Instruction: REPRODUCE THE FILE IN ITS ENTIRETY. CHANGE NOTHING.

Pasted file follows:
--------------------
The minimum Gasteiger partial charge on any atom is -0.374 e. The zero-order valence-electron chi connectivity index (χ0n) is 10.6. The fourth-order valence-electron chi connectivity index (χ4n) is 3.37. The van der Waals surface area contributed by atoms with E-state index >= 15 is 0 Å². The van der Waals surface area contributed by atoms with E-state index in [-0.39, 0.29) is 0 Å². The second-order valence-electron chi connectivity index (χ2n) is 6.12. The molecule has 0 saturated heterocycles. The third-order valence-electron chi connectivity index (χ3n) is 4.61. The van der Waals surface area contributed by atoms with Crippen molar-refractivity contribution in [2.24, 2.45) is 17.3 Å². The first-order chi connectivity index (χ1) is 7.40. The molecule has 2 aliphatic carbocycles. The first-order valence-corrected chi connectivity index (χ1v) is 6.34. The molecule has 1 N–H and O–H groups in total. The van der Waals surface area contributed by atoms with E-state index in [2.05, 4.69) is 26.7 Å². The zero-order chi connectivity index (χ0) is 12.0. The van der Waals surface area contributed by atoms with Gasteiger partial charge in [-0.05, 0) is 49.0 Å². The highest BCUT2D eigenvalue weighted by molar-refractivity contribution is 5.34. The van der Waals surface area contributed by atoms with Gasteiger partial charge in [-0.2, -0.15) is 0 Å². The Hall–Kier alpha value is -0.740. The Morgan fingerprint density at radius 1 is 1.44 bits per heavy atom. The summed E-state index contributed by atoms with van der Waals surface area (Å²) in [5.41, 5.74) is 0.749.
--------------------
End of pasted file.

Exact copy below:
The minimum Gasteiger partial charge on any atom is -0.374 e. The zero-order valence-electron chi connectivity index (χ0n) is 10.6. The fourth-order valence-electron chi connectivity index (χ4n) is 3.37. The van der Waals surface area contributed by atoms with E-state index >= 15 is 0 Å². The van der Waals surface area contributed by atoms with E-state index in [-0.39, 0.29) is 0 Å². The second-order valence-electron chi connectivity index (χ2n) is 6.12. The molecule has 0 saturated heterocycles. The third-order valence-electron chi connectivity index (χ3n) is 4.61. The van der Waals surface area contributed by atoms with Crippen molar-refractivity contribution in [2.24, 2.45) is 17.3 Å². The first-order chi connectivity index (χ1) is 7.40. The molecule has 2 aliphatic carbocycles. The first-order valence-corrected chi connectivity index (χ1v) is 6.34. The molecule has 1 N–H and O–H groups in total. The van der Waals surface area contributed by atoms with E-state index in [2.05, 4.69) is 26.7 Å². The zero-order chi connectivity index (χ0) is 12.0. The van der Waals surface area contributed by atoms with Gasteiger partial charge in [-0.05, 0) is 49.0 Å². The highest BCUT2D eigenvalue weighted by molar-refractivity contribution is 5.34. The van der Waals surface area contributed by atoms with Gasteiger partial charge in [-0.2, -0.15) is 0 Å². The Hall–Kier alpha value is -0.740. The Morgan fingerprint density at radius 1 is 1.44 bits per heavy atom. The summed E-state index contributed by atoms with van der Waals surface area (Å²) in [5.41, 5.74) is 0.749.